Most of the photography I have been making recently has been for my Cooking.Stackexchange blog posts. I have run into some problems when choosing a surface to put the food on. Maybe somebody can suggest a better idea?

This is what I have used so far.

  • Glass, frosted on the underside. This is what my dining table is made of. I am not too good at lighting, and the glass is practically unmanageable for me. While I have had some serendipituosly good pictures with great reflections, most of the time the results are bad. Looks weirdly green from some angles.
  • an unrolled window blind, pale yellow. Sturdy thing, but if it gets a wrinkle once, it is hard to straighten it again. If liquid or powdered food is spilled on it, it is hard-to-impossible to clean during the shoot. Way too narrow for many compositions.
  • Plain cheap off-white cotton fabric. Wrinkles a lot, can't be cleaned. Color not too great, a bit "dirtyish".
  • MDF plate laminated with white melamin. This is what I currently use. Can't be folded/rolled for storage. The white melamin reflects colors from its surroundings - it creates no visible highlights in the picture, but when setting the white balance, I can either make the melamin white/grey (I don't have the equipment for even lighting) and give the food a slight off-color, or keep the food color and have a color cast in the background. The white surface is also a bit too even for my taste - it looks like I am trying to achieve a "no background" effect and failing. This is an example of what my pictures look like with it.

blackberry preserve

  • a colored place set mat. It doesn't have the problems of the melamine plate, but when I shoot from an unusual angle (and I do that a lot for closeups), the geometrical pattern of the weave shows that the angle was weird. It is also moire-prone when resizing. The vivid color gets reflected in gleaming white porcelain plates. And the mat is way too small. An example, complete with bad angle:

ice cream on mat

  • A black silicone dough-rolling mat. Washing leaves droplet shapes on the matte surface, and they are hard to buff away from silicone. Dust is way too visible on it. Also, it looks like I am trying to achieve a "perfect black" background and failing. It is also too small. And many foods don't look good on a black background.

  • Arranging the food on a wooden cutting board. It looks natural for food, but the pattern is strong enough to be distracting (I ended up covering it with a napkin). Also, when the whole board is in the picture, I have to align the camera perfectly, else the sides of the board are not parallel to the sides of the photograph, and using the transformation tool only helps to a degree. This picture was made with the cutting board on the glass table, you can see the weird geometry and the greenish color of the glass.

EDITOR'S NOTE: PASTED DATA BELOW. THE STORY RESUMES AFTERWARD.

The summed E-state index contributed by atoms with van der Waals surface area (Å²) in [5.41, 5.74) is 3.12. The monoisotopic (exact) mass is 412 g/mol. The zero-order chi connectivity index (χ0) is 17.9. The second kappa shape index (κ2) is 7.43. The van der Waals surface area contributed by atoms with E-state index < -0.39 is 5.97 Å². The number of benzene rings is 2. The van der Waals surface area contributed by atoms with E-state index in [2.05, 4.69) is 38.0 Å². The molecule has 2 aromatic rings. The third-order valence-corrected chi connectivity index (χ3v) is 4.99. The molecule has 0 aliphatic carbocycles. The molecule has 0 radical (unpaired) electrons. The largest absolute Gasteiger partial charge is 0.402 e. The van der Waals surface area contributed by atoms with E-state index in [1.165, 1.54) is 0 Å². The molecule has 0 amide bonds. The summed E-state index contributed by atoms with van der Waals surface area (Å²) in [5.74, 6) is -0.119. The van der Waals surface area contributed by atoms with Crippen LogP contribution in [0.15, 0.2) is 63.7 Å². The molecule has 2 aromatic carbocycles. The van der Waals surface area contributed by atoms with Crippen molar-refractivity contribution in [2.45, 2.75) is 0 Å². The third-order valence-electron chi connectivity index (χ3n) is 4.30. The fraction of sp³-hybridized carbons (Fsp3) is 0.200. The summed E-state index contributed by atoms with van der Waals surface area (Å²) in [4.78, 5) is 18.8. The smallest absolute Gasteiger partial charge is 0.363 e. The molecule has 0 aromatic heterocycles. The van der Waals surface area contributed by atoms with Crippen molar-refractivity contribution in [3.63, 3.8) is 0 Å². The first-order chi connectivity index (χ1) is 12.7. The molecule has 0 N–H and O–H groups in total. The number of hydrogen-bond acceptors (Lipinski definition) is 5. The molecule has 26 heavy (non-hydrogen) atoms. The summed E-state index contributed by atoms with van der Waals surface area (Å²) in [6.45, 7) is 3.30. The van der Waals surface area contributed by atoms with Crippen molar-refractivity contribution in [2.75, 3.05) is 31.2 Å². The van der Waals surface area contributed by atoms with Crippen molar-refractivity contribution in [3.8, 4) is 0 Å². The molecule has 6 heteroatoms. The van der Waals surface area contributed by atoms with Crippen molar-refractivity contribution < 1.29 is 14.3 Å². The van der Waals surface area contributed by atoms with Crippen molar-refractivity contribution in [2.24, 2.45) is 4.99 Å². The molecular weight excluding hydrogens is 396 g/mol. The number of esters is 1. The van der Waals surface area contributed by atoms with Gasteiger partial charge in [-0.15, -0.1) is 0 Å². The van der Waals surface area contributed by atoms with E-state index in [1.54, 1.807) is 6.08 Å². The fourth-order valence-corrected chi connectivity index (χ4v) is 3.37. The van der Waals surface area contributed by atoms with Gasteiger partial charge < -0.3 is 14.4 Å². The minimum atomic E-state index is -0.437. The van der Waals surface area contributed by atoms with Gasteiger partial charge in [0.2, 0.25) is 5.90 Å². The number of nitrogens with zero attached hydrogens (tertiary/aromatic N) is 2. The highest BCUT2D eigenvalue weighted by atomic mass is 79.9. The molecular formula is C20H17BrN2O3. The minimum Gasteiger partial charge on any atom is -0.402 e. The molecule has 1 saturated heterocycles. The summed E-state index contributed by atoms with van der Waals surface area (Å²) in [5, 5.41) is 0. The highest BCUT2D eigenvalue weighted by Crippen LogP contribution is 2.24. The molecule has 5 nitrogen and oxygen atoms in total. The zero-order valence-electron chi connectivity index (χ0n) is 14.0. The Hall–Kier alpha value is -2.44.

Picture on cutting board

Can you recommend a surface which doesn't have these disadvantages? It should be easy to stow away (I can't afford to keep a fully built-up setup all the time), reasonably cheap, and look good. I need it to be big (my melamin plate is about 100x80 cm and I hit its limits when I shoot from shallow angles). No strong colors, and it shouldn't reflect much. I would prefer some subtle irregular pattern, not a uniform color. A slight neutral color would be good - pale cream or yellow is OK, but I am considering a light neutral grey so I can measure white balance off it (when I shoot with natural light, it is too much work to make a greycard picture every time a cloud moves in front of the sun). And I must be able to easily clean it from spilled food during a shoot. Something pliable (so I can construct a makeshift seamless background) would be nice, but not necessary.

I guess the perfect surface doesn't exist, but if you can come up with ideas which match most of those criteria, I would be very happy.

Edit The "easy to clean" criterium is non-negotiable. I want to place a juicy berry directly on the surface, or a stack of cookies. When I move them around, I want to be able to wipe off the resulting juice stain resp. grease stain without much effort. This makes paper and fabric a bad choice for a "main" surface. (I am aware that I can temporarily use napkins under plated dishes, but I am more concerned about a "generic" surface right now). Also, I am pressed for space, so, I am looking for something which will look reasonably good in most situations, as opposed to a selection of surfaces which look great in a narrow range of situations.

  • 1
    Re " ...(I don't have the equipment for even lighting) ..."-> Making your own acceptably effective "soft box" should be extremely doable. This can be achieved at very low cost with scrap material. Foil as reflectors. Various plastics or cloth as diffusers. Jul 19, 2012 at 3:10
  • 3
    There is, in fact, a set of instructions for building a cheap softbox right here on this site.
    – user2719
    Jul 19, 2012 at 3:48
  • That "cherry, berry, nut" photo from the blog is awesome, I don't know what trouble you are talking about!
    – dpollitt
    Jul 19, 2012 at 18:52
  • @dpollitt thank you. I overexposed the header photo about 1.5 EV in post, and also upped the contrast afterwards. While this made the background a real white, I can't do this with most pictures, because it overexposes lots of other things, including my white plates.
    – rumtscho
    Jul 19, 2012 at 19:01

7 Answers 7